U.S. Supreme Court Clarifies the Limits of Twombly/lqbal
Michael W. Mitchell
Rejecting the "punctiliously stated 'theory of pleading'" applied by the district court and the Fifth Circuit, the U.S. Supreme Court in Johnson v. City of Shelby, Mississippi, ___ S.Ct. ___, 2014 WL 5798626 (2014), held that the plaintiffs need not expressly invoke Section 1983 in order to state a claim for violations of their Fourteenth Amendment due process rights. The Court quoted FRCP 8(a)(2) and explained that "[f]ederal pleading rules call for 'a short and plain statement of the claim' . . . ." And they "do not countenance dismissal of a complaint for imperfect statement of the legal theory
supporting the claim asserted."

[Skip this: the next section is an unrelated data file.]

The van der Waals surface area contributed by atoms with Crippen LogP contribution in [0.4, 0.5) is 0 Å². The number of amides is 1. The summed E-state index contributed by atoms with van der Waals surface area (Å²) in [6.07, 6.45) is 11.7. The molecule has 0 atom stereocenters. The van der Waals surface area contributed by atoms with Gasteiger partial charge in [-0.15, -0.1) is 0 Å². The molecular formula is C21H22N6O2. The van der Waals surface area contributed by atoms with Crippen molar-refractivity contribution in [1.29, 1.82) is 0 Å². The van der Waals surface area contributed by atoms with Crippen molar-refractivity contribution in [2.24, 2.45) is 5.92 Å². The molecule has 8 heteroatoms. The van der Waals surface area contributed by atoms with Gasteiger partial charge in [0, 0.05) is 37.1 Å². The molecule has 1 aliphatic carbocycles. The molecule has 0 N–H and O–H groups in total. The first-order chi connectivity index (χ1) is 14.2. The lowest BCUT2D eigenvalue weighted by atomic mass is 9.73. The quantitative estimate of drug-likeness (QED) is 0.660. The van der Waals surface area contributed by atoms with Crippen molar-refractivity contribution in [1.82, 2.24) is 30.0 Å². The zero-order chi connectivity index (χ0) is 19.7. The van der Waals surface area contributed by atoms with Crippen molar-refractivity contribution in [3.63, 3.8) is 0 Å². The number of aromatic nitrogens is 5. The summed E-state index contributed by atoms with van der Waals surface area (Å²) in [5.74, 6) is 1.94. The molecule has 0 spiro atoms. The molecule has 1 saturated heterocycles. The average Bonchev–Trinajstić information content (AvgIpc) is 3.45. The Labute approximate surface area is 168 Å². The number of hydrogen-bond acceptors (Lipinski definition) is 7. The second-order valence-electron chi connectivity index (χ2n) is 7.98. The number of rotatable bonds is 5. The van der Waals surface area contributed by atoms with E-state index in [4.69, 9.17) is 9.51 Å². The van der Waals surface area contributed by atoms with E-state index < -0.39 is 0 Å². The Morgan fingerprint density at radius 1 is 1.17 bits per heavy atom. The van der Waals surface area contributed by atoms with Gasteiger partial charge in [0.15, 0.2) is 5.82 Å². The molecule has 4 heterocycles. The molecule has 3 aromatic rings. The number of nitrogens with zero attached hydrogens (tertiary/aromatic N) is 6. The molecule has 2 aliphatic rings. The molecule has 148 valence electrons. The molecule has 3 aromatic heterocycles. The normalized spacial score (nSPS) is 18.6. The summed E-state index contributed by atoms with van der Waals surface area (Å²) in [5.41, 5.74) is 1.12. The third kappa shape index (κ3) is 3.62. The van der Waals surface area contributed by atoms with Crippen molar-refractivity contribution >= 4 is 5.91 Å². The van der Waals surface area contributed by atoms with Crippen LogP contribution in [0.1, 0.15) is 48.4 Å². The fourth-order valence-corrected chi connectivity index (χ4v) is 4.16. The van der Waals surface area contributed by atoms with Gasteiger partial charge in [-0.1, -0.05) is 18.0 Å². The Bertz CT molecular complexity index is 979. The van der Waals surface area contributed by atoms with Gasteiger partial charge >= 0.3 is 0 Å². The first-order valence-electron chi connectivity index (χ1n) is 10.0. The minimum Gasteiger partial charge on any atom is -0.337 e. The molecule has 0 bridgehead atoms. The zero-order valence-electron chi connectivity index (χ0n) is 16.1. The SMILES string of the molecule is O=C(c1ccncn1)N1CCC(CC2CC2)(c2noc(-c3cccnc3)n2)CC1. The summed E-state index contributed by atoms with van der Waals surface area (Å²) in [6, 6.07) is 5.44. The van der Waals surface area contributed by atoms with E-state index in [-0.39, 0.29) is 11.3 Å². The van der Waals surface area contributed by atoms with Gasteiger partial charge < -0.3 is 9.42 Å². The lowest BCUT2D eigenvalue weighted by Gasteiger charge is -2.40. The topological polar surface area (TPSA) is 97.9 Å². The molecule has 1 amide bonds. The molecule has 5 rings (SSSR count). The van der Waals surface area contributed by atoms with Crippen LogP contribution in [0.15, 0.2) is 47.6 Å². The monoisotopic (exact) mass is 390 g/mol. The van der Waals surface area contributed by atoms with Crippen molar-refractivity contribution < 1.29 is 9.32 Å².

Twombly and Iqbal were not on point because those two cases dealt with insufficient factual allegations to support a plausible claim for relief; whereas here the alleged pleading deficiency was the failure to invoke a specific statute or legal theory arising from sufficiently-stated facts. There was no dispute here that the plaintiffs had stated sufficient facts to support a Section 1983 claim. "Having informed the [defendant] of the factual basis for their complaint, [plaintiffs are] required to do no more to stave off threshold dismissal for want of an adequate statement of their claim."
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